Cost-effectiveness and Clinical Outcomes of Early Anti-Tumor Necrosis Factor-α Intervention in Pediatric Crohn’s Disease.
Inflamm Bowel Dis. 2019 Nov 15;:
Authors: Bashir NS, Walters TD, Griffiths AM, Ito S, Ungar WJ
BACKGROUND: Anti-tumor necrosis factor-α (anti-TNF-α) treatments are increasingly used to treat pediatric Crohn’s disease, even without a prior trial of immunomodulators, but the cost-effectiveness of such treatment algorithms has not been formally examined. Drug plan decision-makers require evidence of cost-effectiveness to inform funding decisions. The objective was to assess the incremental cost-effectiveness of early intervention with anti-TNF-α treatment vs a conventional step-up strategy per steroid-free remission-week gained from public health care and societal payer perspectives over 3 years.
METHODS: A probabilistic microsimulation model was constructed for children with newly diagnosed moderate to severe Crohn’s disease receiving anti-TNF-α treatment and concomitant treatments within the first 3 months of diagnosis compared with children receiving standard care consisting of steroids and/or immunomodulators with the possibility of anti-TNF-α treatment after 3 months of diagnosis. A North American multicenter observational study with 360 patients provided input into clinical outcomes and health care resource use.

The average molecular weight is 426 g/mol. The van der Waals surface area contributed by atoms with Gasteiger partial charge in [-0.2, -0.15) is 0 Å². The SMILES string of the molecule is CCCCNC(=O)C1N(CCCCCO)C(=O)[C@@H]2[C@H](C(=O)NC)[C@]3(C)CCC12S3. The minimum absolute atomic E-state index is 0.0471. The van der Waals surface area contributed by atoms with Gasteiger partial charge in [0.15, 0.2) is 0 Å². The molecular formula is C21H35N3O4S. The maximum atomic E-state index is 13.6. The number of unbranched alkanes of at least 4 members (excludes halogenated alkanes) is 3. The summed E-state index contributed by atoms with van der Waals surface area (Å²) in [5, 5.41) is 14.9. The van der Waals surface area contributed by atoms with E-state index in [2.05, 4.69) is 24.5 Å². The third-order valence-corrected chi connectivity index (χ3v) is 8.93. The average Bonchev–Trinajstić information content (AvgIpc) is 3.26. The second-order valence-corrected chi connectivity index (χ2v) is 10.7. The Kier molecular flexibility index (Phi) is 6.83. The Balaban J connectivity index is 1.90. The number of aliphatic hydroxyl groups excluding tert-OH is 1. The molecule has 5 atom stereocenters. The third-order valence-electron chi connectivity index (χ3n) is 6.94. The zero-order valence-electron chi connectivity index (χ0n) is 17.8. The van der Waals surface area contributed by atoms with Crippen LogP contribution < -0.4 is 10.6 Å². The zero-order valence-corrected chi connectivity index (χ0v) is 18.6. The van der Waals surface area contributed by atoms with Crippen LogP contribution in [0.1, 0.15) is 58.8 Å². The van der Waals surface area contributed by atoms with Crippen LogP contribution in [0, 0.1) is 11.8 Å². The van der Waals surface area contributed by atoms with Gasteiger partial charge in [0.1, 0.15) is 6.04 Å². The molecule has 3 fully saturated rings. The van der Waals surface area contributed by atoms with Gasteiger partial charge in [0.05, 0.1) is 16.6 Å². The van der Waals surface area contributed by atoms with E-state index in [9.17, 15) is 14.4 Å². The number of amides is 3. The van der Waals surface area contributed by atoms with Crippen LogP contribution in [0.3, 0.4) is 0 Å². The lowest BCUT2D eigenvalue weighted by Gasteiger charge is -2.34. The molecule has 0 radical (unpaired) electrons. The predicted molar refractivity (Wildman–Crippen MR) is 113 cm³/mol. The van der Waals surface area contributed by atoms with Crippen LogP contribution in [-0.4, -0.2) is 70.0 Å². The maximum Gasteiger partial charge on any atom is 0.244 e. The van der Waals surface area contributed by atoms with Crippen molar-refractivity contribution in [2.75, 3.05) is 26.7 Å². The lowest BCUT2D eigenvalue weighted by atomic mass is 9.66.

RESULTS: Early intervention with anti-TNF-α treatment was more costly, with an incremental cost of CAD$31,112 (95% confidence interval [CI], $2939-$91,715), and more effective, with 11.3 more weeks in steroid-free remission (95% CI, 10.6-11.6) compared with standard care, resulting in an incremental cost per steroid-free remission-week gained of CAD$2756 from an Ontario public health care perspective and CAD$2968 from a societal perspective. The incremental cost-effectiveness ratio was sensitive to the price of infliximab.
CONCLUSIONS: The results suggest that although early anti-TNF-α was not cost-effective, it was clinically beneficial. These findings, along with other randomized controlled trial evidence, may inform formulary decision-making.
PMID: 31728510 [PubMed – as supplied by publisher]